Human Leprosy Is Rampant in British Red Squirrels

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British red squirrels are being afflicted by a medieval strain of leprosy that was thought to have disappeared from Europe over 700 years ago, according to a new DNA analysis. Researchers say the chances of the dreaded disease spreading to humans is low, but the discovery suggests this strain of leprosy has been lingering for quite some time.

A DNA analysis performed by researchers from the University of Edinburgh and the Swiss Federal Institute of Technology in Lausanne (EPFL) has shown that leprosy in Britain’s red squirrels is being caused by the same species of bacteria responsible for human infections. Human cases of leprosy are practically unheard of in Britain, but scientists say the red squirrels could be a source for the bacteria in the UK, frustrating attempts to eradicate the disease.

Published in the journal Science, results show that samples taken from 25 red squirrels living on Brownsea Island (off of England’s south coast) were infected with Mycobacterium leprae—the variant of leprosy responsible for outbreaks in medieval Europe. The bacteria is very similar to a strain found in the skeletal remains of a leprosy victim buried in Winchester 740 years ago. It’s also quite similar to a strain found in armadillos in the southern United States.


Leprosy is a chronic infectious disease that affects the peripheral nerves, skin, upper respiratory tract, eyes, and the lining of the nose. Once rampant in Europe, the disease declined by the end of the Middle Ages for reasons that still aren’t fully understood. Leprosy in Europe disappeared about a century ago, at least among humans. Today, about 200,000 cases of leprosy are recorded each year around the world, particularly in wet areas in the tropics and subtropics. Countries with the highest prevalence include India, Indonesia, Myanmar, Brazil, and Nigeria. Leprosy can be treated with antibiotics, but the surprising number of new cases each year highlights the need to learn more about this disease and why it’s so tough to stamp out.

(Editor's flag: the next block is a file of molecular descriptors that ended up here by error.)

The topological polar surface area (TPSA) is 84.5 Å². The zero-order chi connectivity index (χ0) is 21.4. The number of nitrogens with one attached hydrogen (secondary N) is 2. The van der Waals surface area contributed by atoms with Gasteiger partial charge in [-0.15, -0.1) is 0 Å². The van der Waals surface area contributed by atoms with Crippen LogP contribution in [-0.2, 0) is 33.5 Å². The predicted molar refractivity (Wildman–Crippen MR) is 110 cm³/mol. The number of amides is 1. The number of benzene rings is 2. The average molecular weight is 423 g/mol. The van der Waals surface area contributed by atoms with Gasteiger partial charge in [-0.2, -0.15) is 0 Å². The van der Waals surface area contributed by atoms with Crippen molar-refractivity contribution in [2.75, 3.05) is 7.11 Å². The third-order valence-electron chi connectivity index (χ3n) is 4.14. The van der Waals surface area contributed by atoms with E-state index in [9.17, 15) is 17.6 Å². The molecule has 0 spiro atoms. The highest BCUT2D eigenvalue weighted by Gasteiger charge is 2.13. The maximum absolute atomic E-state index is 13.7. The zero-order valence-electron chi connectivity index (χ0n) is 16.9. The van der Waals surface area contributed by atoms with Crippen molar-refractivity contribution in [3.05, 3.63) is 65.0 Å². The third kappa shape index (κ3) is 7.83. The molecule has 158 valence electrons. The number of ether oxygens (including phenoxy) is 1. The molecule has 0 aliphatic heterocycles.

Like so many other zoonotic diseases, leprosy can “jump” from animals to humans. With this in mind, the labs of Stewart Cole at EPFL and Anna Meredith at the University of Edinburgh conducted tests on 110 British red squirrels from England, Scotland, and Ireland. Some of these specimens showed signs of leprosy (e.g. hair loss on the ears, muzzle, and feet), while others did not—but most were infected with leprosy bacteria.

“It was completely unexpected to see that centuries after its elimination from humans in the UK, Mycobacterium leprae causes disease in red squirrels,” noted Cole in a statement. “This has never been observed before.”


As noted, the squirrels on Brownsea Island were infected by the medieval form of the disease, but the red squirrels from the other areas were infected with the other known strain of the disease, Mycobacterium lepromatosis. This variant of the disease is known to cause leprosy among humans living in Mexico. Further analysis indicated that the two different two strains diverged from a common ancestor about 27,000 years ago.


This research shows that a pathogen can remain undetected in the environment even hundreds of years after it has disappeared from the human population. Thankfully, residents living in the UK have very little to worry about.

“The risk to people from squirrel leprosy is negligible,” Meredith told Gizmodo. “The bacteria that cause leprosy cannot survive outside the body and evidence shows that 95 percent of all people are naturally unable to get leprosy, even if they are exposed to the bacteria that causes it.” She says it’s sensible to take precautions, like avoiding physical contact with wild animals and washing hands before eating.


“Around a dozen people are treated for leprosy in the UK each year,” said Meredith. “In all cases, the disease was contracted in countries where leprosy is prevalent. The last recorded case of indigenous leprosy [i.e. contracted in the UK] dates from 1798.”

This news comes at a particularly challenging time for the British red squirrel. Their numbers have drastically declined in the UK over the past few years, and only 140,00 remain. These creatures are being threatened from habitat loss and the squirrelpox virus carried by invasive grey squirrels.


“The discovery of leprosy in red squirrels is worrying from a conservation perspective,” said Meredith. “We need to understand how and why the disease is acquired and transmitted among red squirrels so that we can better manage the disease in this iconic species.”